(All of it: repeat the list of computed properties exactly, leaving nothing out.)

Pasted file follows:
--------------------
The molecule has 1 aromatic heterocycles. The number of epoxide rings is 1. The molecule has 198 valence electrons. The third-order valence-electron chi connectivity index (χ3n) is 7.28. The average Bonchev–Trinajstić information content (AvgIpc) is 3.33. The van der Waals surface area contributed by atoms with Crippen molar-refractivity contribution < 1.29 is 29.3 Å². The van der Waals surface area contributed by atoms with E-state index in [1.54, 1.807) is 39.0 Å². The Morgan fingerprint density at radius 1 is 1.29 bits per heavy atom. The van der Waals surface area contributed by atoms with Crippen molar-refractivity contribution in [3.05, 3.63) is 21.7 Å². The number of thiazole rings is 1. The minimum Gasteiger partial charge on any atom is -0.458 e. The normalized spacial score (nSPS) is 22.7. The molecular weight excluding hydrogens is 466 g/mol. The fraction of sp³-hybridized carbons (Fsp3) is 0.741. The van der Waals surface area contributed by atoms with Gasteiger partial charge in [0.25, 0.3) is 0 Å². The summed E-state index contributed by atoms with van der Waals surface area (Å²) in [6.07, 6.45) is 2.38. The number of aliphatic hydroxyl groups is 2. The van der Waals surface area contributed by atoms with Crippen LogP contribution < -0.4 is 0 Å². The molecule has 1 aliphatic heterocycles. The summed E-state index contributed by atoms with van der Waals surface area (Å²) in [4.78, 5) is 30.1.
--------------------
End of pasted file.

The molecule has 1 aromatic heterocycles. The number of epoxide rings is 1. The molecule has 198 valence electrons. The third-order valence-electron chi connectivity index (χ3n) is 7.28. The average Bonchev–Trinajstić information content (AvgIpc) is 3.33. The van der Waals surface area contributed by atoms with Crippen molar-refractivity contribution < 1.29 is 29.3 Å². The van der Waals surface area contributed by atoms with E-state index in [1.54, 1.807) is 39.0 Å². The Morgan fingerprint density at radius 1 is 1.29 bits per heavy atom. The van der Waals surface area contributed by atoms with Crippen molar-refractivity contribution in [3.05, 3.63) is 21.7 Å². The number of thiazole rings is 1. The minimum Gasteiger partial charge on any atom is -0.458 e. The normalized spacial score (nSPS) is 22.7. The molecular weight excluding hydrogens is 466 g/mol. The fraction of sp³-hybridized carbons (Fsp3) is 0.741. The van der Waals surface area contributed by atoms with Gasteiger partial charge in [0.25, 0.3) is 0 Å². The summed E-state index contributed by atoms with van der Waals surface area (Å²) in [6.07, 6.45) is 2.38. The number of aliphatic hydroxyl groups is 2. The van der Waals surface area contributed by atoms with Crippen LogP contribution < -0.4 is 0 Å². The molecule has 1 aliphatic heterocycles. The summed E-state index contributed by atoms with van der Waals surface area (Å²) in [4.78, 5) is 30.1.